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Category: Amazing Race

Poll: What will win best reality-competition show at the Emmys?

Project runway

Last year, the Emmy contest for outstanding reality-competition program proved to be the most dramatic as "Top Chef" zoomed past "The Amazing Race," which had won the category the previous seven years in a row. Now Emmy watchers wonder: Can "The Amazing Race" rally to reclaim the prize? Can "Top Chef" do it again? Or is there another usurper in the mix?

An examination of the episodes submitted by nominees to Emmy judges (every contender submits one sample) reveals that three programs are clearly out of it: "American Idol," "Dancing With the Stars" and "So You Think You Can Dance."

"Stars" submitted episode No. 1204, which is filled with charming moments as Mark Ballas and Chelsea Kane dance a Viennese waltz and Kirstie Alley catches up with a lost shoe, but it's not strong enough to win.

Both "American Idol" and "So You Think You Can Dance" blundered by submitting their season finales, which are rather ho-hum viewing experiences now that we know who prevailed. A much better selection for "Idol" would've been the one in which Casey Abrams gets saved from elimination. Shrewdly, Ryan Seacrest submitted that one in the host category, but producer Nigel Lythgoe will continue to lose as long as he stubbornly sticks by entering season finales in the program race.

"The Amazing Race" has an outside shot to win. Producers submitted a lively episode: No. 1807 ("You Don't Get Paid Unless You Win") in which the teams endure catastrophes and humiliations (they must make fuel patties out of water buffalo manure) while trotting around Varanasi, India. It's entertaining and energetic, but it doesn't have what the other two nominees do in spades: heart.

This Emmy matchup is between "Top Chef" and "Project Runway." "Project Runway" could be this year's category spoiler thanks to the emotional tug of "There's a Pattern Here," which asks contestants to design fabric based upon meaningful moments in their lives. At the end of the segment, Mondo Guerra wows the judges when he submits a pattern that spills a secret he's previously kept fiercely hidden: He's HIV positive.

While "Project Runway" has the single most powerful scene, "Top Chef" serves up 90 minutes of continuous emotional fare as contestants visit Ellis Island, bond with family members and learn surprises about their ancestral histories in "Give Me Your Huddled Masses." A jaw-dropping moment occurs when it's revealed that two of the contestants are related to each other.


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Emmys: Will 'Top Chef' win again for reality competition show?

— Tom O'Neil

Photo: Mondo Guerra on "Project Runway." Credit: Lifetime,

Emmys: Will 'Top Chef' win again for reality competition show?

"Top Chef" at the Emmys in 2010

The battle for reality competition show yielded the most dramatic Emmy victory of last year when "Top Chef" zoomed past "The Amazing Race," which had won seven years in a row. What will happen next? If our forum posters are correct, it's a close fight among "Top Chef," "The Amazing Race" and "Project Runway," which is overdue to win. Below are descriptions of the sample episodes submitted to judges. At bottom: comments from our forums.

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Emmys: 'Top Chef' reheats nominations for reality-competition award

Emmy 2010 champion 'Top Chef'
"The Amazing Race," "American Idol," "Dancing With the Stars," "Project Runway," "So You Think You Can Dance" and "Top Chef" are the 63rd Primetime Emmy Awards nominees for reality-competition program.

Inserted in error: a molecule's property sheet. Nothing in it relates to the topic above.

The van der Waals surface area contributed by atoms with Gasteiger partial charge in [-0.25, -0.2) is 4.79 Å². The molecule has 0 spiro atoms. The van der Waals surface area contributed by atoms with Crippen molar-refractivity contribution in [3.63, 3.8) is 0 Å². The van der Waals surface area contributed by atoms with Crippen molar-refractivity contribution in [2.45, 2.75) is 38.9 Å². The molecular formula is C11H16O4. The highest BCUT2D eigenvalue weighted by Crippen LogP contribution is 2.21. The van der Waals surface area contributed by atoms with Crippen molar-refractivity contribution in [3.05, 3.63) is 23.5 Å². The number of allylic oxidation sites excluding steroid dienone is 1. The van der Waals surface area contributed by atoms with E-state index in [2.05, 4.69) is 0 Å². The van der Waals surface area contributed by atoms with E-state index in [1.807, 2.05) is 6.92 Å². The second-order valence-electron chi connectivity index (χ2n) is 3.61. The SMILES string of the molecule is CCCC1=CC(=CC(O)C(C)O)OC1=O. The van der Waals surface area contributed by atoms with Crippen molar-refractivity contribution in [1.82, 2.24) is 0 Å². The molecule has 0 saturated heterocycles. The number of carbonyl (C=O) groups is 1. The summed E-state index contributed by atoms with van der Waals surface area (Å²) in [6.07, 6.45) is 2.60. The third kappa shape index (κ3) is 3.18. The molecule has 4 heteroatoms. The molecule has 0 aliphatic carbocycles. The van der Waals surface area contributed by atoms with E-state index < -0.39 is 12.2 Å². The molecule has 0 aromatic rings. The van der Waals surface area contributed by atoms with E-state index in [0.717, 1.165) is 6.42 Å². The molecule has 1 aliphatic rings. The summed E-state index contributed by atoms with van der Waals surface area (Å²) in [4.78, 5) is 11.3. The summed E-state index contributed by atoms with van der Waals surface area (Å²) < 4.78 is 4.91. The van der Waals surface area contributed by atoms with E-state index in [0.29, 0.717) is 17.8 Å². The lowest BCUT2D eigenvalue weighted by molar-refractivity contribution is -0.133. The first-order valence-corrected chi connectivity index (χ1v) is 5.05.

Last year, Bravo's culinary series "Top Chef," hosted by Padma Lakshmi and chef Tom Colicchio, took top honors for reality-competition program, defeating CBS' "The Amazing Race," which had won the award in all seven years since the category's inception. "American Idol," "Dancing With the Stars" and "Project Runway" were also nominated in 2010.

The Emmy Awards will take place Sept. 18 and will be televised live on Fox. We'll have all the breaking news and reactions here on Awards Tracker.


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Photo: Tom Colicchio on "Top Chef: All-Stars." Credit: Bravo.

The highs and lows of the Emmy races: The most interesting categories

Steve carell 
With more than 100 Emmy races, it’s difficult to know which contests will be the most exciting and which ones can be skipped for a bathroom break during the awards telecast. But from the way things are shaping up, here's a cheat sheet to what promise to be the five most interesting races:

Lead actor, comedy: It’s a good thing Steve Carell has a sense of humor. Even though “The Office” proved to be an Emmy darling at the start (best comedy series, 2006), Carell has lost the lead actor race five times, including once to the chap who created the original British series: Ricky Gervais (“Extras”). Now can Carell finally get the last laugh upon leaving the Yankee version? Sarah Jessica Parker was overdue for an Emmy when she ultimately prevailed for her last season on “Sex and the City.”

Drama series: Can “Mad Men” go four in a row for top drama series? Only three programs have won that trophy as many times: “Hill Street Blues” (1981-1984), “L.A. Law” (1987, 1989, 1990, 1991) and “The West Wing” (2000-2003). Its toughest rival may be “Boardwalk Empire,” which won the drama award at the Golden Globes and best ensemble at the SAG Awards. Both shows are old news, though, airing in late 2010. The usurper could be “The Good Wife.” It’s currently airing, Emmy voters love legal dramas and it’s on CBS. Most members of the academy work for broadcast networks — but a show airing on one of the Big Four hasn’t triumphed here since 2006, when “24” took it.


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